Eugene the Jeep was the Snoopy of his day and possibly inspired the Jeep SUV

We can all agree that Popeye had the strangest "dog" in cartoon history.

"The Jeep's a magical dog and can disappear and things" Popeye explains to Olive Oyl when he introduces Eugene the Jeep in the 1938 cartoon "The Jeep." It was the first screen appearance of the strange "dog." The creature had first appeared in print two years prior, in the Thimble Theatre comic strip, which had a much more convoluted and fantastical explanation of the Jeep.

The Jeep returned to animation in 1940, in the Fleischer Studios short "Popeye Presents Eugene the Jeep." Here, Popeye received a mysterious package that contained the even-more-mysterious animal. It's not exactly a dog, but a dog-sized creature from another dimension.

Popeye discovered that Eugene can disappear in an emergency and see into the future, making him one of the most magical dogs in cartoon history.

In the book Origins of the Specious: Myths and Misconceptions of the English Language, author Patricia T. O'Connor documented that Eugene was an immediate hit with Popeye fans, explaining that "Eugene became the Snoopy of his day."

That comparison goes beyond just terms of lovability and extends to marketing.

Popeye's leopard-spotted pet with a giant red nose, like Snoopy today, became a mascot painted on the side of trucks, planes and boats, a character associated with giant corporations and even the U.S. government.

In those early days of the character, Eugene the Jeep was everywhere, and all of these vehicles that had his face painted on the side became colloquially referred to as "Jeeps" because of the dog.

That's right, Popeye's weird little "dog" is most likely the origin point of the word "Jeep," the kind of general-purpose, all-terrain vehicles that we now associate with shows like M*A*S*H.

Origins of the Specious makes the case that these Jeeps casually took their name from the cartoon critter.

It happened in 1941 when the U.S. Army hosted an unveiling of the first-ever jeep prototype, manufactured by Ford and a company called Willys-Overland. Reporters attending wanted to know what to call the vehicle.

"You can call it a Jeep," one of the company's publicists said.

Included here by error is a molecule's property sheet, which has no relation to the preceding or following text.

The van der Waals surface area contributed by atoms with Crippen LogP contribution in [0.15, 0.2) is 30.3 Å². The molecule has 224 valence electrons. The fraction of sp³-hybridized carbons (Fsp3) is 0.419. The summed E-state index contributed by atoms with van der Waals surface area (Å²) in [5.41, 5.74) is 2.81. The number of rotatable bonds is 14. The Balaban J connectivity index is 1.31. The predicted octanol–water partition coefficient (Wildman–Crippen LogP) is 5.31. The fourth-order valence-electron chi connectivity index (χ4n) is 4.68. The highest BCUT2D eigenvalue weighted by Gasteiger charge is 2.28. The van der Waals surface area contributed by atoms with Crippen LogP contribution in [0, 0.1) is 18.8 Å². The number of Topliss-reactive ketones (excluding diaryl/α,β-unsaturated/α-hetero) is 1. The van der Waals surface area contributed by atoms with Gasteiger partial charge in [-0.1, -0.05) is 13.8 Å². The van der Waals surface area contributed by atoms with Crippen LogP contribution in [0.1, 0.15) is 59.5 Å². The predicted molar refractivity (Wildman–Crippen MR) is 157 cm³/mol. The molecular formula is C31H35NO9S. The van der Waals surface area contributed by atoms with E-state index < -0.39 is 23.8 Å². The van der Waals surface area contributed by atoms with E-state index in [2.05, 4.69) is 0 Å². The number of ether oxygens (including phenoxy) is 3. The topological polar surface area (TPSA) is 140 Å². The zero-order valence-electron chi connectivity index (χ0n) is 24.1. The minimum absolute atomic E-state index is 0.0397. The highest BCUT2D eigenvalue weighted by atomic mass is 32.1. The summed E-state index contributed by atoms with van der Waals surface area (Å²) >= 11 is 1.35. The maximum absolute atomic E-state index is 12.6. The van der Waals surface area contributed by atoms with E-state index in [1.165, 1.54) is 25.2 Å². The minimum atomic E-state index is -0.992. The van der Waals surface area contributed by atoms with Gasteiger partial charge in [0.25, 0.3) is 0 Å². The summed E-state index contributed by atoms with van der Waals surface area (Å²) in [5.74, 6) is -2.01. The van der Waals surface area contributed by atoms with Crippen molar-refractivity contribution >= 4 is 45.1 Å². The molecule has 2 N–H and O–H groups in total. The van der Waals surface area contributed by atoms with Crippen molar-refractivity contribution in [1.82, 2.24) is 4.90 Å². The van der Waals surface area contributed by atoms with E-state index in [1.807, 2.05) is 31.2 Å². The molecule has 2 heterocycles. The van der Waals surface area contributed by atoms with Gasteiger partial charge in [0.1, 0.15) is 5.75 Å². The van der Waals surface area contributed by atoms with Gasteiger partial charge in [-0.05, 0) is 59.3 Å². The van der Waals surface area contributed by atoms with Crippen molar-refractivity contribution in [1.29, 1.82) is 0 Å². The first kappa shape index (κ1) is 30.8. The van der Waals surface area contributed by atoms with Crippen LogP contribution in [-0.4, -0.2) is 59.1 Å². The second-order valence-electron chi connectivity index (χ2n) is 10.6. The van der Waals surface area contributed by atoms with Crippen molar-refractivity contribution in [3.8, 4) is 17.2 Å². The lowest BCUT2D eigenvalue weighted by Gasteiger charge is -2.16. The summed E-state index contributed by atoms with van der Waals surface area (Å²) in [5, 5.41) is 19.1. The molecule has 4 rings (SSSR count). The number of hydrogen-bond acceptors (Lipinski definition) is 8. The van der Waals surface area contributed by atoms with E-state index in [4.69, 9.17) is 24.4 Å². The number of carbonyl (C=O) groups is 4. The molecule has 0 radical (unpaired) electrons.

From there, Willys-Overland began officially using that name, and eventually, the company got bought by Chrysler, who took over the trademark and evolved it into a popular SUV.

On Popeye, Eugene was quirky in other ways than his magical powers. For one thing, he liked to feast on delicate orchids. But the most memorable aspect was definitely his "bark," which wasn't a woof, but repeating the sound "jeep, jeep."

You see, Jeep wasn't just what we called Eugene's "species," it was also the only sound the character made, repeated often on the show. You'd have to stick your fingers in your ears to claim you never heard it, and back then, Eugene was everywhere you looked.

We should note that this Jeep terminology history is disputed, and some linguistic-minded folks refuse to connect Eugene the Jeep or his plane, train and boat "jeeps" to the identically-named all-terrain vehicles that came later. The official etymology is still hotly debated.

What's kind of indisputable, though, is the timeline. Upon hearing Eugene say, "Jeep, jeep," Popeye famously asked in a 1936 comic, "What's a Jeep?"

The very next decade, World War II vehicle manufacturers took the word and ran with it, debuting a different kind of "Jeep" in the real world. The CJ ("Civilian Jeep") hit the market in 1945, produced over the years by Willys, the American Motor Corporation and Chrysler. The popular Wrangler was introduced in the 1987 model year. Today more than 2,400 dealerships have secured the rights to sell Jeeps on their lots.

What do you believe? "Jeep, jeep," does Eugene hold the keys to the history of the Jeep?

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EricFuller 20 months ago
Didn't American Motors also make the Jeep?